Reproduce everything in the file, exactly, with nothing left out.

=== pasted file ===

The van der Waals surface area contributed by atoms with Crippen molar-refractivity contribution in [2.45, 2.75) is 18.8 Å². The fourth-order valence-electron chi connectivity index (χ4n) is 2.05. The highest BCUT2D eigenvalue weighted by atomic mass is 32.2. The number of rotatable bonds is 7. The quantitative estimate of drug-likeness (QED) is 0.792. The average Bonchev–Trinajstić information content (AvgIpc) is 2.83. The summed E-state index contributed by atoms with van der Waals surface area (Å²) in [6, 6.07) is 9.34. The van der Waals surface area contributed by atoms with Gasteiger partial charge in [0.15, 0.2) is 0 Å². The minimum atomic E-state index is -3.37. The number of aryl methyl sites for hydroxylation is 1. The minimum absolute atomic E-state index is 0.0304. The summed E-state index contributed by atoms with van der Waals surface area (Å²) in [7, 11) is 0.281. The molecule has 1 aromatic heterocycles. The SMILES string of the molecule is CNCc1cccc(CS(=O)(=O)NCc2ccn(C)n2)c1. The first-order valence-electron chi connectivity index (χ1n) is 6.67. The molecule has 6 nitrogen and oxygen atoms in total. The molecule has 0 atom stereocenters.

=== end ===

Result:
The van der Waals surface area contributed by atoms with Crippen molar-refractivity contribution in [2.45, 2.75) is 18.8 Å². The fourth-order valence-electron chi connectivity index (χ4n) is 2.05. The highest BCUT2D eigenvalue weighted by atomic mass is 32.2. The number of rotatable bonds is 7. The quantitative estimate of drug-likeness (QED) is 0.792. The average Bonchev–Trinajstić information content (AvgIpc) is 2.83. The summed E-state index contributed by atoms with van der Waals surface area (Å²) in [6, 6.07) is 9.34. The van der Waals surface area contributed by atoms with Gasteiger partial charge in [0.15, 0.2) is 0 Å². The minimum atomic E-state index is -3.37. The number of aryl methyl sites for hydroxylation is 1. The minimum absolute atomic E-state index is 0.0304. The summed E-state index contributed by atoms with van der Waals surface area (Å²) in [7, 11) is 0.281. The molecule has 1 aromatic heterocycles. The SMILES string of the molecule is CNCc1cccc(CS(=O)(=O)NCc2ccn(C)n2)c1. The first-order valence-electron chi connectivity index (χ1n) is 6.67. The molecule has 6 nitrogen and oxygen atoms in total. The molecule has 0 atom stereocenters.